Telling Your Story…

“There is no greater agony than bearing an untold story inside you.”  Maya Angelou

      “Everyone has a story,” I remarked to my friend as she blessed my heart over learning things about me she didn’t know.

      “We both know that,” she responded.  We don’t have to know much to know that there is no one who doesn’t have a story.

     What is your story?  I don’t mean the story you choose ever so carefully to share with people; I mean the story that tells what’s in your soul, the story that explains what drives you to be the person you are.  Everyone has a story.  Sometimes, someone needs to hear our story,  and sometimes we need to take a minute to ask someone to share.  I have a story.  There are many levels of my story, though, and I choose to share very seldom because in general people don’t know how to handle a story that is so different from their own.

     Here’s a little part of my story that I’d like to share.  My mother taught me to care about and to listen to people, from an early age.  Pulling up to The Meadows, we would unload our car and walk into the building with bags of goodies in our hands. “Good morning, ladies!” We were greeted by the nurse… and the smell. The smell of The Meadows was unlike anything I had smelled before. The Meadows was what my mother called a nursing home, and the people who lived there needed us to visit. Our weekly trips to visit were disguised as an opportunity to do business, as we were “the rolling store” and provided people an opportunity to purchase things they would buy if they could go to the drugstore. On our cart that we pushed through the halls and into the rooms of the sprawling building were pocket-size combs, small tubes of hand lotion, ChapStik, personal packages of tissues, Lifesaver candies, small bags of potato chips, word search puzzle books, and Juicy Fruit and Wrigley’s Spearmint chewing gum. Most items cost the residents a nickel, but some were as much as a quarter. I learned a lot about the needs of those really old and wrinkled people—their physical needs and their emotional needs. We had our regulars who seemed to look forward to our visits as much as we looked forward to seeing them.   My favorite person at The Meadows was Mrs. Bennett. She changed the way I saw old people, and she was the reason I decided to resent families who were too busy to check on their mama or daddy, their aunt or uncle, or their granny or grandpa. Mrs. Bennett was the sweetest lady I’d ever known, and she loved her son and his family. I guess her son loved her—she said he did, but I was around seven years old, and I couldn’t understand why a son wouldn’t come to visit his mother. “Mrs. Bennett, I hope your son comes to see you this weekend,” I would say. She would respond with a tear in her eye, “Oh sweetie, he’ll come when he can.”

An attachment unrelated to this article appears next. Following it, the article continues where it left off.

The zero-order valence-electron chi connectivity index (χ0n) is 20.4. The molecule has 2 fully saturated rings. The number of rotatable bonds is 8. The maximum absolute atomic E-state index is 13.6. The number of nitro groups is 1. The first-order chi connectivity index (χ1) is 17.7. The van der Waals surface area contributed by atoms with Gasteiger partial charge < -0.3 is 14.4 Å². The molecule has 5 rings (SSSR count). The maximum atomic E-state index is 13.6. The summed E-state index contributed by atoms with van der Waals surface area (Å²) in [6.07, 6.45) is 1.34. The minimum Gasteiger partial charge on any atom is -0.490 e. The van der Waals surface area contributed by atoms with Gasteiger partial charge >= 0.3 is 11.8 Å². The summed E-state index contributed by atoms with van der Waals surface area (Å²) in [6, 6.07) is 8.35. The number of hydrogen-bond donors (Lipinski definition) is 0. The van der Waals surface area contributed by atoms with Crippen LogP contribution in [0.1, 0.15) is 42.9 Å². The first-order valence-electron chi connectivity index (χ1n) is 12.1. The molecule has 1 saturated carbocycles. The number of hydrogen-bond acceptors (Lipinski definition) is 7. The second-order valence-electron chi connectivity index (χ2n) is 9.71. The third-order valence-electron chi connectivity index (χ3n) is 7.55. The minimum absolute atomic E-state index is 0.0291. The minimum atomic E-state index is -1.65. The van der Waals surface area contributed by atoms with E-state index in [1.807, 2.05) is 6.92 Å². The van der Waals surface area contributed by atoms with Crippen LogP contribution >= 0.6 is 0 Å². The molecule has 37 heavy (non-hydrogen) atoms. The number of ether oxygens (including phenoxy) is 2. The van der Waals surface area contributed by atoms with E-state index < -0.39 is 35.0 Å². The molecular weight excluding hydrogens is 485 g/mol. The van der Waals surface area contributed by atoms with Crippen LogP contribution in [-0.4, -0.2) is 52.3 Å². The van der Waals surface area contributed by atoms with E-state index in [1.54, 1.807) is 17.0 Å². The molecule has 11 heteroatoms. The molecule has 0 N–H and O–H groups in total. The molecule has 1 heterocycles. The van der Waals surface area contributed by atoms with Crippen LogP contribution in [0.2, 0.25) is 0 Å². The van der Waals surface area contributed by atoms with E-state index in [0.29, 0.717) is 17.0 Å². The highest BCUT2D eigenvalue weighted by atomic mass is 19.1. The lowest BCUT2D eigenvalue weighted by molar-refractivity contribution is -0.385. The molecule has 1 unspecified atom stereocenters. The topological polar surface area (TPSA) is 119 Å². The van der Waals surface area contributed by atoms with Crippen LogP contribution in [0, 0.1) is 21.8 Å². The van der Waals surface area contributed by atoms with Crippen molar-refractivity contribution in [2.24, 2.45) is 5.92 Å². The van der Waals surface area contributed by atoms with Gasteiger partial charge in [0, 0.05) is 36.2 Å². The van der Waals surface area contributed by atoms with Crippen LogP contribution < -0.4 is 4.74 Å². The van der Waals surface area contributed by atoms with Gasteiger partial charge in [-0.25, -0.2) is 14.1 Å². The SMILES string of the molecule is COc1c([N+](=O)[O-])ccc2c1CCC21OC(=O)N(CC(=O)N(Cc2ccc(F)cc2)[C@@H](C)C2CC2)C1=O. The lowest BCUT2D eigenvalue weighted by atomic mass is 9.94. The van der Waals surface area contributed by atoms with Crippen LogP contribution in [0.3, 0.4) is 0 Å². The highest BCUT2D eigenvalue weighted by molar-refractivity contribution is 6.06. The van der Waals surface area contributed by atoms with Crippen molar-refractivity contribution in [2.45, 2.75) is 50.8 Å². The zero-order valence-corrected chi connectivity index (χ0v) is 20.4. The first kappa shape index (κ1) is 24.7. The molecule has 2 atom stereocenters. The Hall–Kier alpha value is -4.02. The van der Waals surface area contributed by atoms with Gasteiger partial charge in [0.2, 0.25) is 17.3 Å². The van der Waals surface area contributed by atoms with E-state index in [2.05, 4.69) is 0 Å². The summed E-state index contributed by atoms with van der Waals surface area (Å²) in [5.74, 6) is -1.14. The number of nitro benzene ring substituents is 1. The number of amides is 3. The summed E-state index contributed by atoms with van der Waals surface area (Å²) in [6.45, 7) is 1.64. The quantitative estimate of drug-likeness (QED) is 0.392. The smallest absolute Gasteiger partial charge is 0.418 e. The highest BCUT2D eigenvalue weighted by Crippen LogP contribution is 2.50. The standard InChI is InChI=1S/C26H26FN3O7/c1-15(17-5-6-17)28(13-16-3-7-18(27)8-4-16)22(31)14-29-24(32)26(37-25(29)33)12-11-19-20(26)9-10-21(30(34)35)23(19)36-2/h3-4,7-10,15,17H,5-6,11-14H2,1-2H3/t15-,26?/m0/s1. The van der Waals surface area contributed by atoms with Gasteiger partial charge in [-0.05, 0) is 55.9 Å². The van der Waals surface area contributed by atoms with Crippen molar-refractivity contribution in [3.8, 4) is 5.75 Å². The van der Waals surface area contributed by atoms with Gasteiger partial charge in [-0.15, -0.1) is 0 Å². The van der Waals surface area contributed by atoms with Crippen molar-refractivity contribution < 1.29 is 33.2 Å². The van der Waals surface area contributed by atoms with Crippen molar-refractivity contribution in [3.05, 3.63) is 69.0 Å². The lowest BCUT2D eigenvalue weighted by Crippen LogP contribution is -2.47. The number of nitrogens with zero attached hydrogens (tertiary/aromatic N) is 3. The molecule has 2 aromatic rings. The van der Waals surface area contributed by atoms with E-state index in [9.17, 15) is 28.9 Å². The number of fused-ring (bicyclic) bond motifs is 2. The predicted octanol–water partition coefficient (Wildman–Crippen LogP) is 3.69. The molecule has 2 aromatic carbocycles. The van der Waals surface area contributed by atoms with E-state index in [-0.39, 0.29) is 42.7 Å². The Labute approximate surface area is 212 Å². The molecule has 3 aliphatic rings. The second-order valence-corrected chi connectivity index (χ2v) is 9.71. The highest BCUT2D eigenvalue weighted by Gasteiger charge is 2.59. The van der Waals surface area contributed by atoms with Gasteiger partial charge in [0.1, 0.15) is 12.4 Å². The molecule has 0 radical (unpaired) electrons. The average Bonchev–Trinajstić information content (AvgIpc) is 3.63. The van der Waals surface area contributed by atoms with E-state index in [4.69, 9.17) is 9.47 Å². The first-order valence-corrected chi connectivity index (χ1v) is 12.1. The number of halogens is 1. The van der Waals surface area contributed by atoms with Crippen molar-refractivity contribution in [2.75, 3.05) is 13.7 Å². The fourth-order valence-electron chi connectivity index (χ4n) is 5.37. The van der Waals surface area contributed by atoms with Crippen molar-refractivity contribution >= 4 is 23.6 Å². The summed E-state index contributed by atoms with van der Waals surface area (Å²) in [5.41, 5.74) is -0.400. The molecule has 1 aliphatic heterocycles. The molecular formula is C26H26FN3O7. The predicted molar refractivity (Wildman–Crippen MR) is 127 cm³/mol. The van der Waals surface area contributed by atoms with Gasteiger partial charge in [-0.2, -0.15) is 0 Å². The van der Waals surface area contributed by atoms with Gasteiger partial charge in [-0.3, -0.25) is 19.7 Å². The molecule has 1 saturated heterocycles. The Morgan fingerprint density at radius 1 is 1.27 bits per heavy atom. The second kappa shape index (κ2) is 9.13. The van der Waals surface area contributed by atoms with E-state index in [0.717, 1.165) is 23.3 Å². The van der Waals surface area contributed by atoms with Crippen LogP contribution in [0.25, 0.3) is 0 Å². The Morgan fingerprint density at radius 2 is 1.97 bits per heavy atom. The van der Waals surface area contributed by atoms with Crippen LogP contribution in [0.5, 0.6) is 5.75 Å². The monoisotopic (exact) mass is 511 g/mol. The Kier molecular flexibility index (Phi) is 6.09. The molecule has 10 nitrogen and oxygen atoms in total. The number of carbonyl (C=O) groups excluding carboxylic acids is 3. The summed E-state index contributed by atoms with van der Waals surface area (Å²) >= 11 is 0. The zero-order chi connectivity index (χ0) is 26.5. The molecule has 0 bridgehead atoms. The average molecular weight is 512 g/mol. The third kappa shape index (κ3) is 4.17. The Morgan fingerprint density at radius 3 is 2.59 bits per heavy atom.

For Mrs. Bennett, there must have been agony in the story she wasn’t telling me, and yet I heard plenty in what she said.  Whose story might you need to hear?   It doesn’t require a trip to the nursing home or even a lengthy phone call.

Knowing someone’s story will change the way you see them and the way you see others in the world around you.  Your world is about more than you and your problems, regardless of what you might think.  Set your problems aside long enough to let someone else know you care, unless you just really don’t care.  That’s ok, too, though.  There are listeners, there are sharers, and there are those who just really don’t think they need anyone else.

I promised myself that I would never be like Mrs. Bennett’s son, and that my mother would never have to feel like Mrs. Bennett because of me. Sometimes, gifts are disguised as necessities so that the recipients won’t feel like they’ve caused another person any worry or problem. The drugstore items on that cart were for residents who needed to feel a sense of independence in surroundings that screamed of dependence. As they cried out for joy of a familiar face or sadness of a lost memory, they taught me the value of time spent loving and learning about people of a different generation. The Rolling Cart appeared to be for the residents, but in fact it was the beginning of a young girl’s understanding the need for relationship. “I hope your son comes to see you this weekend, Mrs. Bennett.” “Oh sweetie, he’ll come when he can,” she said with tears in her eyes.

My story has been shaped by the people I have allowed into my life.   If Maya Angelou’s words are true, there is agony living within many as their stories remain untold. What if I am brave enough to hear someone else’s story today?  Perhaps my own story will be enriched just a bit more, as their agony is lessened, and just maybe I’ll have the courage to share a little more of my own story when the time is right.

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